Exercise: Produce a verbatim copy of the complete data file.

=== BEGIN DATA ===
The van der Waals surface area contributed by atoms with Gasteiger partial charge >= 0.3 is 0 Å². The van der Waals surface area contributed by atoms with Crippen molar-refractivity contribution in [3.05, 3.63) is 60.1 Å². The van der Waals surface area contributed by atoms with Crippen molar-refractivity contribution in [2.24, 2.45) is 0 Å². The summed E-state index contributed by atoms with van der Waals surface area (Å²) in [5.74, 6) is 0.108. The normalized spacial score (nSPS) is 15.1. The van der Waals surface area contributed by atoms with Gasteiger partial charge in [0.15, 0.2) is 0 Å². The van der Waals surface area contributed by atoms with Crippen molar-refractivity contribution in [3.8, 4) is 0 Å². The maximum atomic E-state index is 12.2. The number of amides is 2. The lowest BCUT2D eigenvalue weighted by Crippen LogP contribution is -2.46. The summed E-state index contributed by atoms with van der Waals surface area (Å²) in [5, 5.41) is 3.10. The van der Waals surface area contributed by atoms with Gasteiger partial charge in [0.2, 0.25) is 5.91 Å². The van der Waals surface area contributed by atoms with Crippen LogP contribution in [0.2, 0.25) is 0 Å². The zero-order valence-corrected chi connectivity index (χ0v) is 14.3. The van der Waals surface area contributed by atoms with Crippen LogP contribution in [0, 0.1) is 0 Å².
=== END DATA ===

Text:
The van der Waals surface area contributed by atoms with Gasteiger partial charge >= 0.3 is 0 Å². The van der Waals surface area contributed by atoms with Crippen molar-refractivity contribution in [3.05, 3.63) is 60.1 Å². The van der Waals surface area contributed by atoms with Crippen molar-refractivity contribution in [2.24, 2.45) is 0 Å². The summed E-state index contributed by atoms with van der Waals surface area (Å²) in [5.74, 6) is 0.108. The normalized spacial score (nSPS) is 15.1. The van der Waals surface area contributed by atoms with Gasteiger partial charge in [0.15, 0.2) is 0 Å². The van der Waals surface area contributed by atoms with Crippen molar-refractivity contribution in [3.8, 4) is 0 Å². The maximum atomic E-state index is 12.2. The number of amides is 2. The lowest BCUT2D eigenvalue weighted by Crippen LogP contribution is -2.46. The summed E-state index contributed by atoms with van der Waals surface area (Å²) in [5, 5.41) is 3.10. The van der Waals surface area contributed by atoms with Gasteiger partial charge in [0.2, 0.25) is 5.91 Å². The van der Waals surface area contributed by atoms with Crippen LogP contribution in [0.2, 0.25) is 0 Å². The zero-order valence-corrected chi connectivity index (χ0v) is 14.3. The van der Waals surface area contributed by atoms with Crippen LogP contribution in [0, 0.1) is 0 Å².